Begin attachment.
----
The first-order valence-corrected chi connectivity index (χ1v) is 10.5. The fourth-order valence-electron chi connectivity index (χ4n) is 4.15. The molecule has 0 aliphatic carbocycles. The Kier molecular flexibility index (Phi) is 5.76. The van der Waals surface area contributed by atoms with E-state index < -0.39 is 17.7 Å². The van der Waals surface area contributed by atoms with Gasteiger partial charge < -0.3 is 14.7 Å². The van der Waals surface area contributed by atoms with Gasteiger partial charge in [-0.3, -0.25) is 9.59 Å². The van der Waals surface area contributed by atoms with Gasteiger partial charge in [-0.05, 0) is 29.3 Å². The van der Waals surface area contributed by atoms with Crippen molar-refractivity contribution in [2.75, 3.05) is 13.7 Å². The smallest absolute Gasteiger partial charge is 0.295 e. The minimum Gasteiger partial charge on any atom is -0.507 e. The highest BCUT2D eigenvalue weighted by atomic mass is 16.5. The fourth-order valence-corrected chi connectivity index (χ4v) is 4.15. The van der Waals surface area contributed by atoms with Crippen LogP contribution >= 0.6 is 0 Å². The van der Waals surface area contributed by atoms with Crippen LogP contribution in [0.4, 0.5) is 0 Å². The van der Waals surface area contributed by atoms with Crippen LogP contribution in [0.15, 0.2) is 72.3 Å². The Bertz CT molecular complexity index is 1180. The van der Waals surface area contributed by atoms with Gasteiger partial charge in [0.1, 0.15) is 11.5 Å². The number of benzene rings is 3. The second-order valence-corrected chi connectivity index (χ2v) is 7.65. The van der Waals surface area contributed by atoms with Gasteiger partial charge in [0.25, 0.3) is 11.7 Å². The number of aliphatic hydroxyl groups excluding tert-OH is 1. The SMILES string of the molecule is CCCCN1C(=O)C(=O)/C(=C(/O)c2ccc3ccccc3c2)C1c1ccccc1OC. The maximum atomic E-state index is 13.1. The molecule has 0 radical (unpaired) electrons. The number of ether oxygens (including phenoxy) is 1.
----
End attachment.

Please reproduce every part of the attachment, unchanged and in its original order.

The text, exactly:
The first-order valence-corrected chi connectivity index (χ1v) is 10.5. The fourth-order valence-electron chi connectivity index (χ4n) is 4.15. The molecule has 0 aliphatic carbocycles. The Kier molecular flexibility index (Phi) is 5.76. The van der Waals surface area contributed by atoms with E-state index < -0.39 is 17.7 Å². The van der Waals surface area contributed by atoms with Gasteiger partial charge < -0.3 is 14.7 Å². The van der Waals surface area contributed by atoms with Gasteiger partial charge in [-0.3, -0.25) is 9.59 Å². The van der Waals surface area contributed by atoms with Gasteiger partial charge in [-0.05, 0) is 29.3 Å². The van der Waals surface area contributed by atoms with Crippen molar-refractivity contribution in [2.75, 3.05) is 13.7 Å². The smallest absolute Gasteiger partial charge is 0.295 e. The minimum Gasteiger partial charge on any atom is -0.507 e. The highest BCUT2D eigenvalue weighted by atomic mass is 16.5. The fourth-order valence-corrected chi connectivity index (χ4v) is 4.15. The van der Waals surface area contributed by atoms with Crippen LogP contribution >= 0.6 is 0 Å². The van der Waals surface area contributed by atoms with Crippen LogP contribution in [0.4, 0.5) is 0 Å². The van der Waals surface area contributed by atoms with Crippen LogP contribution in [0.15, 0.2) is 72.3 Å². The Bertz CT molecular complexity index is 1180. The van der Waals surface area contributed by atoms with Gasteiger partial charge in [0.1, 0.15) is 11.5 Å². The number of benzene rings is 3. The second-order valence-corrected chi connectivity index (χ2v) is 7.65. The van der Waals surface area contributed by atoms with Gasteiger partial charge in [0.25, 0.3) is 11.7 Å². The number of aliphatic hydroxyl groups excluding tert-OH is 1. The SMILES string of the molecule is CCCCN1C(=O)C(=O)/C(=C(/O)c2ccc3ccccc3c2)C1c1ccccc1OC. The maximum atomic E-state index is 13.1. The molecule has 0 radical (unpaired) electrons. The number of ether oxygens (including phenoxy) is 1.